EJToday: Top Headlines
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Georgia "collected more than $30 million in fees from Georgians last year for programs designed to clean up landfills, tire dumps and hazardous sites and to improve 911 services. The governor and state lawmakers put less than $2 million of the fee revenue toward those programs."
President Obama's new executive order requiring executive agencies to test regulations for balance between costs to industry and benefits to Americans drew mixed reactions. Environmentalists called it a cave-in and business lobbyists said it did not go far enough. In fact, it did not much change existing executive orders already on the books to do the same thing. Stakeholders and analysts saw it as a maneuver in a complex game of appearances and a feint that may blunt a GOP plan to do things far more radical.
"Former House majority leader Tom DeLay, the brash Texan who helped build and tightly control a Republican majority in his chamber until resigning in 2005, was sentenced by a state judge on Monday to three years in prison for illegally plotting to funnel corporate contributions to Texas legislative candidates."
"Gov. Andrew Cuomo is receiving plaudits from environmental groups for nominating Joseph Martens as the new commissioner of New York State’s Department of Environmental Conservation."
Meet the Giordanos -- a father-son team who fled to Italy as fugitives from the law when EPA enforcers got them indicted for importing Alfa Romeos that did not meet federal emission standards. Their faces are online in EPA's most wanted list.
"Japanese and American officials discussed taking action to weaken a prominent anti-whaling group, with Tokyo insisting that Sea Shepherd's confrontations on the high seas actually hurt efforts to reduce whaling, U.S. diplomatic cables show."
"The U.S. Environmental Protection Agency will directly enforce new greenhouse-gas rules in parts of Arizona after the state refused to submit its own program for controlling the pollutants."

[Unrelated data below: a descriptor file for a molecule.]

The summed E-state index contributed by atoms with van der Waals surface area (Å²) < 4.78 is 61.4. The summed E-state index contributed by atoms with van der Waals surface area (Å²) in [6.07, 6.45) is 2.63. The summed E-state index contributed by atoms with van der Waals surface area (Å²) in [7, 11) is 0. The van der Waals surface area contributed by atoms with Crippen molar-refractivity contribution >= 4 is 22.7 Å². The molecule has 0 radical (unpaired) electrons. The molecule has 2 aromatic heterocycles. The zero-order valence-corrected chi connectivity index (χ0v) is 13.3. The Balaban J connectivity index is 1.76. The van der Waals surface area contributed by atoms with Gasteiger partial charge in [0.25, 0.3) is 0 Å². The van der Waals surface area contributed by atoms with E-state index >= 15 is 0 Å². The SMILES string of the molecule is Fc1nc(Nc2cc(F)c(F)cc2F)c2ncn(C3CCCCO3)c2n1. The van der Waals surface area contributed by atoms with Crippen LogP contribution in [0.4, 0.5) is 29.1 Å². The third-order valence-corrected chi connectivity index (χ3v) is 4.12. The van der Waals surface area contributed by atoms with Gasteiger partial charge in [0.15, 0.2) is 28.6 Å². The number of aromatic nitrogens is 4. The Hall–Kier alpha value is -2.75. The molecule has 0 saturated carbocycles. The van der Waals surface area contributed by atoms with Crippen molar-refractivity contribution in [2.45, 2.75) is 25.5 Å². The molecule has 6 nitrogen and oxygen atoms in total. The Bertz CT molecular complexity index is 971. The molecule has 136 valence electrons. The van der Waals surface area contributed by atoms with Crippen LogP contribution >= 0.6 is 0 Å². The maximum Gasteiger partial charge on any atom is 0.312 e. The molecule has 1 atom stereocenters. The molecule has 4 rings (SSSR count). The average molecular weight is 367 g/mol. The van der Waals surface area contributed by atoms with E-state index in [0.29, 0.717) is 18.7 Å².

"Environmentalists claim the U.S. Environmental Protection Agency has overestimated by more than 20 times the value of recycling coal burning wastes."
"The president's deficit commission proposed slashing energy tax breaks yesterday, a move that could make renewable power more competitive and help chisel down greenhouse gas emissions. But the plan is brimming with political pitfalls and vagueness around whether clean power subsidies might also be axed to curb the nation's rising debt."
"The Texas agency that regulates industrial pollution should be more responsive and transparent to the public, according to a state analysis released Thursday."
"Eighteen months after the Environmental Protection Agency announced reforms to its controversial process for evaluating health hazards posed by dangerous chemicals, significant problems continue to hamper the program and leave the public at risk, according to a new report by a nonprofit research group."
"For close to four decades, residents of Tallevast in southwest Florida lived side by side with the American Beryllium Company, which employed local men and women to manufacture parts for nuclear weapons. Each day, workers inhaled beryllium dust and brought it home on their clothing."
"Members of President Barack Obama's Oil Spill Commission said this week that they were shocked to learn during their months of investigation that federal drilling rig inspectors generally know little or nothing about the process of safely lining and sealing an offshore oil well."
"Criminal enforcement of federal water-pollution laws has continued a more than decadelong slide under the Obama administration, despite pledged improvements, according to U.S. EPA data."
The Bureau of Land Management is likely to re-open an ethics investigation involving Steve Henke, a former BLM district manager who recently took a job as head of an advocacy group for the oil and gas industry he used to regulate.